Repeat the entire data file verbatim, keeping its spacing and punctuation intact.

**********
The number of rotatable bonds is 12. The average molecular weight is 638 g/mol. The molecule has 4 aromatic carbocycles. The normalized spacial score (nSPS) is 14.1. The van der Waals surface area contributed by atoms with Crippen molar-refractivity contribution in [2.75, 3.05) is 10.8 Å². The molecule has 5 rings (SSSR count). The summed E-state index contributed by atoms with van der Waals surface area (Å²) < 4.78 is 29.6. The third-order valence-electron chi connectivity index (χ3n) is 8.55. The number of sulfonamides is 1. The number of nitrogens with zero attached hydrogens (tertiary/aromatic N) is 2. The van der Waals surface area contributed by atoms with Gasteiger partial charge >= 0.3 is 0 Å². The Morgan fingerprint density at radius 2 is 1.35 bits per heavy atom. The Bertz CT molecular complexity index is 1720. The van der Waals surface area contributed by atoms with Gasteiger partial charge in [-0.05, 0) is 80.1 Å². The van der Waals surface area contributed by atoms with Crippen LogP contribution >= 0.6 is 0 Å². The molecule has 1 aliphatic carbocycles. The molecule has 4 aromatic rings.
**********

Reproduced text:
The number of rotatable bonds is 12. The average molecular weight is 638 g/mol. The molecule has 4 aromatic carbocycles. The normalized spacial score (nSPS) is 14.1. The van der Waals surface area contributed by atoms with Crippen molar-refractivity contribution in [2.75, 3.05) is 10.8 Å². The molecule has 5 rings (SSSR count). The summed E-state index contributed by atoms with van der Waals surface area (Å²) < 4.78 is 29.6. The third-order valence-electron chi connectivity index (χ3n) is 8.55. The number of sulfonamides is 1. The number of nitrogens with zero attached hydrogens (tertiary/aromatic N) is 2. The van der Waals surface area contributed by atoms with Gasteiger partial charge >= 0.3 is 0 Å². The Morgan fingerprint density at radius 2 is 1.35 bits per heavy atom. The Bertz CT molecular complexity index is 1720. The van der Waals surface area contributed by atoms with Gasteiger partial charge in [-0.05, 0) is 80.1 Å². The van der Waals surface area contributed by atoms with Crippen LogP contribution >= 0.6 is 0 Å². The molecule has 1 aliphatic carbocycles. The molecule has 4 aromatic rings.